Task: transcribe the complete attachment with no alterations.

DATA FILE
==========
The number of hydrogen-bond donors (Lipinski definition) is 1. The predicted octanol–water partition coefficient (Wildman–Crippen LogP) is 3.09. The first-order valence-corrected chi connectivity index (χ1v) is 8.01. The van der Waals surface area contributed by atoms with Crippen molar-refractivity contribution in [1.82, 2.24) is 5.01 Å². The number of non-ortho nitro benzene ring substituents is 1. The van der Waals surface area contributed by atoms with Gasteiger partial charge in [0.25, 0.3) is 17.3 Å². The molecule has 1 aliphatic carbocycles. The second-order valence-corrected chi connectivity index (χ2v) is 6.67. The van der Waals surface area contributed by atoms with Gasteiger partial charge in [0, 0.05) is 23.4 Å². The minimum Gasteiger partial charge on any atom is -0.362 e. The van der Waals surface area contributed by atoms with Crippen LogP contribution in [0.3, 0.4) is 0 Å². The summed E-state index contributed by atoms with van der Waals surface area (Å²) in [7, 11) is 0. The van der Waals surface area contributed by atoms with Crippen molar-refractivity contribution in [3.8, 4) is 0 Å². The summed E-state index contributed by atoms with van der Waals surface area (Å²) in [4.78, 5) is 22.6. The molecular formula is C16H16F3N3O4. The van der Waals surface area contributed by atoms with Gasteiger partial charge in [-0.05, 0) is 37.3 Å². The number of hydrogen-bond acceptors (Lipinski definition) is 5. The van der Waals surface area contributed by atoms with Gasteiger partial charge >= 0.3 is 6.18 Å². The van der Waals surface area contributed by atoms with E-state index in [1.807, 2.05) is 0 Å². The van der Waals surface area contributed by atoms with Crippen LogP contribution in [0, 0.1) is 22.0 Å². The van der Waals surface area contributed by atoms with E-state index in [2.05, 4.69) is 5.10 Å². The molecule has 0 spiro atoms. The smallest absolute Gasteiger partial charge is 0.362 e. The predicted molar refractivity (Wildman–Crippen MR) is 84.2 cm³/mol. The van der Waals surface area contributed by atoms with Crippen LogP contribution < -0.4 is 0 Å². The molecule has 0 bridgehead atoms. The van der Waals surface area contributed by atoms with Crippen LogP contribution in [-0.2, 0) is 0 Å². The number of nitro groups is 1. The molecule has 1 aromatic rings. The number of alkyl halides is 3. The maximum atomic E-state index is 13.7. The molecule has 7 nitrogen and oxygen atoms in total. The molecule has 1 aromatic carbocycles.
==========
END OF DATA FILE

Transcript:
The number of hydrogen-bond donors (Lipinski definition) is 1. The predicted octanol–water partition coefficient (Wildman–Crippen LogP) is 3.09. The first-order valence-corrected chi connectivity index (χ1v) is 8.01. The van der Waals surface area contributed by atoms with Crippen molar-refractivity contribution in [1.82, 2.24) is 5.01 Å². The number of non-ortho nitro benzene ring substituents is 1. The van der Waals surface area contributed by atoms with Gasteiger partial charge in [0.25, 0.3) is 17.3 Å². The molecule has 1 aliphatic carbocycles. The second-order valence-corrected chi connectivity index (χ2v) is 6.67. The van der Waals surface area contributed by atoms with Gasteiger partial charge in [0, 0.05) is 23.4 Å². The minimum Gasteiger partial charge on any atom is -0.362 e. The van der Waals surface area contributed by atoms with Crippen LogP contribution in [0.3, 0.4) is 0 Å². The summed E-state index contributed by atoms with van der Waals surface area (Å²) in [7, 11) is 0. The van der Waals surface area contributed by atoms with Crippen molar-refractivity contribution in [3.8, 4) is 0 Å². The summed E-state index contributed by atoms with van der Waals surface area (Å²) in [4.78, 5) is 22.6. The molecular formula is C16H16F3N3O4. The van der Waals surface area contributed by atoms with Gasteiger partial charge in [-0.05, 0) is 37.3 Å². The number of hydrogen-bond acceptors (Lipinski definition) is 5. The van der Waals surface area contributed by atoms with Gasteiger partial charge >= 0.3 is 6.18 Å². The van der Waals surface area contributed by atoms with E-state index in [1.807, 2.05) is 0 Å². The van der Waals surface area contributed by atoms with Crippen LogP contribution in [0, 0.1) is 22.0 Å². The van der Waals surface area contributed by atoms with E-state index in [2.05, 4.69) is 5.10 Å². The molecule has 0 spiro atoms. The smallest absolute Gasteiger partial charge is 0.362 e. The predicted molar refractivity (Wildman–Crippen MR) is 84.2 cm³/mol. The van der Waals surface area contributed by atoms with Crippen LogP contribution < -0.4 is 0 Å². The molecule has 0 bridgehead atoms. The van der Waals surface area contributed by atoms with Crippen LogP contribution in [-0.2, 0) is 0 Å². The number of nitro groups is 1. The molecule has 1 aromatic rings. The number of alkyl halides is 3. The maximum atomic E-state index is 13.7. The molecule has 7 nitrogen and oxygen atoms in total. The molecule has 1 aromatic carbocycles.